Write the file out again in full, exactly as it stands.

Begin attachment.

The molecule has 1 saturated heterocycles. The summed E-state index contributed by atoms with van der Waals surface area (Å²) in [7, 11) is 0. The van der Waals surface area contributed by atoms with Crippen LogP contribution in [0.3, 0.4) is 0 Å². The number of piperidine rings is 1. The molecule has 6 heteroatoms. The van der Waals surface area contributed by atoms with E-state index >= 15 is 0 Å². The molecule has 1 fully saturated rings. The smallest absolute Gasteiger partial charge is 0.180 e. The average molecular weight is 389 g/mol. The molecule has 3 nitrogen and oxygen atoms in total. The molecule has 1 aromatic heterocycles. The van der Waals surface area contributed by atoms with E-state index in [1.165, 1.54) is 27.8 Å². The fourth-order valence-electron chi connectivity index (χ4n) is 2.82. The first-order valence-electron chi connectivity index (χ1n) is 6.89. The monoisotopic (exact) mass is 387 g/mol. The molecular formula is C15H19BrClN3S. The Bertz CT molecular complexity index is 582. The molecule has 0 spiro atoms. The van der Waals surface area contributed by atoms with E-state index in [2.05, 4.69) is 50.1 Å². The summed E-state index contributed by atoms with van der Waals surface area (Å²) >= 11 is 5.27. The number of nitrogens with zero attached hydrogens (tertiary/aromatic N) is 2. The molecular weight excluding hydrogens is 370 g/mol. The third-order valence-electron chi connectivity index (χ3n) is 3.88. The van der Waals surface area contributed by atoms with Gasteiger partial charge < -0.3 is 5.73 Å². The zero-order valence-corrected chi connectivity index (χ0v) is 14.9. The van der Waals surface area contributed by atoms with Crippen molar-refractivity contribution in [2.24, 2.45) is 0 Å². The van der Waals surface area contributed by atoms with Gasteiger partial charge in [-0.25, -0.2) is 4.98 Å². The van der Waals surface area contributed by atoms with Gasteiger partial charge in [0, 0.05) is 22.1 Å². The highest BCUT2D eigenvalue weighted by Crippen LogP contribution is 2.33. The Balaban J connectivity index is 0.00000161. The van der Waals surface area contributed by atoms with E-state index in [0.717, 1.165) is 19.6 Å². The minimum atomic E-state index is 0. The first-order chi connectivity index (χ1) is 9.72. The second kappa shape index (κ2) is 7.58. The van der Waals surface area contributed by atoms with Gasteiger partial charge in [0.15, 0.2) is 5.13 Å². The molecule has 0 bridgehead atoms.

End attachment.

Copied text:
The molecule has 1 saturated heterocycles. The summed E-state index contributed by atoms with van der Waals surface area (Å²) in [7, 11) is 0. The van der Waals surface area contributed by atoms with Crippen LogP contribution in [0.3, 0.4) is 0 Å². The number of piperidine rings is 1. The molecule has 6 heteroatoms. The van der Waals surface area contributed by atoms with E-state index >= 15 is 0 Å². The molecule has 1 fully saturated rings. The smallest absolute Gasteiger partial charge is 0.180 e. The average molecular weight is 389 g/mol. The molecule has 3 nitrogen and oxygen atoms in total. The molecule has 1 aromatic heterocycles. The van der Waals surface area contributed by atoms with E-state index in [1.165, 1.54) is 27.8 Å². The fourth-order valence-electron chi connectivity index (χ4n) is 2.82. The first-order valence-electron chi connectivity index (χ1n) is 6.89. The monoisotopic (exact) mass is 387 g/mol. The molecular formula is C15H19BrClN3S. The Bertz CT molecular complexity index is 582. The molecule has 0 spiro atoms. The van der Waals surface area contributed by atoms with E-state index in [2.05, 4.69) is 50.1 Å². The summed E-state index contributed by atoms with van der Waals surface area (Å²) >= 11 is 5.27. The number of nitrogens with zero attached hydrogens (tertiary/aromatic N) is 2. The molecular weight excluding hydrogens is 370 g/mol. The third-order valence-electron chi connectivity index (χ3n) is 3.88. The van der Waals surface area contributed by atoms with Gasteiger partial charge < -0.3 is 5.73 Å². The zero-order valence-corrected chi connectivity index (χ0v) is 14.9. The van der Waals surface area contributed by atoms with Crippen molar-refractivity contribution in [2.24, 2.45) is 0 Å². The van der Waals surface area contributed by atoms with Gasteiger partial charge in [-0.25, -0.2) is 4.98 Å². The van der Waals surface area contributed by atoms with Gasteiger partial charge in [0, 0.05) is 22.1 Å². The highest BCUT2D eigenvalue weighted by Crippen LogP contribution is 2.33. The Balaban J connectivity index is 0.00000161. The van der Waals surface area contributed by atoms with E-state index in [0.717, 1.165) is 19.6 Å². The minimum atomic E-state index is 0. The first-order chi connectivity index (χ1) is 9.72. The second kappa shape index (κ2) is 7.58. The van der Waals surface area contributed by atoms with Gasteiger partial charge in [0.15, 0.2) is 5.13 Å². The molecule has 0 bridgehead atoms.